No, You Can Not Patent “Sorting And Uploading Photos For Athletes To Download”

patent_law

A few weeks back we reported a weird patent lawsuitPhotoCrazy (owned by Peter Wolf), was suing a South Carolina event photography business, Capstone, for violating a few patents. without going into the technicalities of it Photocrazy claimed that “taking photos of an athlete at an event, sorting the images by the bib number wore by the athlete, and putting them a website” is their patent.

Sound like bull, right?

Right! And court backs it up.

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Vivian Maier’s Portfolio Faces Uncertain Future As Her Estate Enters Complicated Legal Battle

Vivian Maier...A Life Uncovered by Thomas Leuthard

Vivian Maier…A Life Uncovered by Thomas Leuthard

A state public administrator’s office in Chicago, Illinois has issued letters to several individuals in possession of Vivian Maier photographs and negatives, informing them of possible lawsuits they could be facing over any money they earned from selling Maier’s work. Among the recipients of the letter were several galleries and John Maloof, an individual who owns a lionshare of original Maier works with a collection of negatives in the tens of thousands, which he bought for $400.

When Maloof acquired the negatives in 2007, he hired a genealogist to help track down any heirs of the mysterious photographer. He was able to locate Sylvain Jaussaud, whom was considered by experts to be Maeirs closest living heir as a first cousin once removed. Maloof and Jaussaud reached an undisclosed agreement in which Maloof would assume the rights to the negatives. Maloof then filed an application to register his copyright, which is currently still pending one year after being filed. [Read more...]

Are Patents Like The Three This Photographer Holds Harmful Or Ultimately Helpful For Our Industry?

patent_law

A California based company, PhotoCrazy (owned by Peter Wolf), is suing a South Carolina event photography business, Capstone, for violating three of PhotoCrazy’s patents. The patents, 6,985,875; 7,047,214; and 7,870,035, grant PhotoCrazy exclusive rights to certain workflows that have been commonly used in sporting event photography for quite some time.  More specifically, it cites taking photos of an athlete at an event, sorting the images by the bib number wore by the athlete, and putting them a website which allows athletes to quickly find their photos by entering their bib number. Like I said, a very common practice.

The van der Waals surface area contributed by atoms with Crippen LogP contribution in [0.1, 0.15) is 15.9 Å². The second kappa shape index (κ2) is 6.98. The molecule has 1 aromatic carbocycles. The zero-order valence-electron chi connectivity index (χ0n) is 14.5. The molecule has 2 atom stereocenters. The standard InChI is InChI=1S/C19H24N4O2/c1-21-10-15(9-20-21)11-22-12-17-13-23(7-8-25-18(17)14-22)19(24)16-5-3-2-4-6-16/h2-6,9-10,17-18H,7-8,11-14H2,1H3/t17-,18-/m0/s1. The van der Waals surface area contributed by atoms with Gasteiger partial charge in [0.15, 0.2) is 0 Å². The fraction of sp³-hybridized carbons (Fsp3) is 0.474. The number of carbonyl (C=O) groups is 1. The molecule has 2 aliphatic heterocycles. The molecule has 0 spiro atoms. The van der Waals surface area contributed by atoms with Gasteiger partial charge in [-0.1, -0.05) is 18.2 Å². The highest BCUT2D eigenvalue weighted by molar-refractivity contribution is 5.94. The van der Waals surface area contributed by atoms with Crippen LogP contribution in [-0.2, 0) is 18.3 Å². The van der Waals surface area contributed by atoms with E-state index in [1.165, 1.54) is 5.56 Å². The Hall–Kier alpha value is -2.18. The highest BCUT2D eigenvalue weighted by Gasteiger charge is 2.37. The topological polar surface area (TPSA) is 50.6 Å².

Is this starting to remind you of the Amazon patent hullabaloo?
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Kyoto Moves To Make Upskirting a Painful Offence

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Earlier today, The Japan Times released that officials in Kyoto, Japan, had revised ordinance in order to crack down on the practice of upskirt photography (making unauthorized photographs under a woman’s skirt). The highly popular tourist destination in Japan is flooded with tourists every spring, mostly high school students, and “upskirting” had reached disturbing levels, with even “a whole subgenre of magazines” existing for individuals to sell their images.

This perverted practice has always been outlawed in Japan, but only in public places such as shopping centers, railway stations, and public transport. Individuals taking these photographs had found a loophole which made them untouchable by police by taking their photos in places not covered under the definition of a “public place.” The change in ordinance has seen the expansion of the “scope of protection” to include places such as schools, workplaces and hospitals, and has increased penalties for the use of hidden cameras in areas such as hot spring baths, changing rooms and public restrooms. Penalties can now be as high as ¥1 million (about $9815) or a year in jail. [Read more...]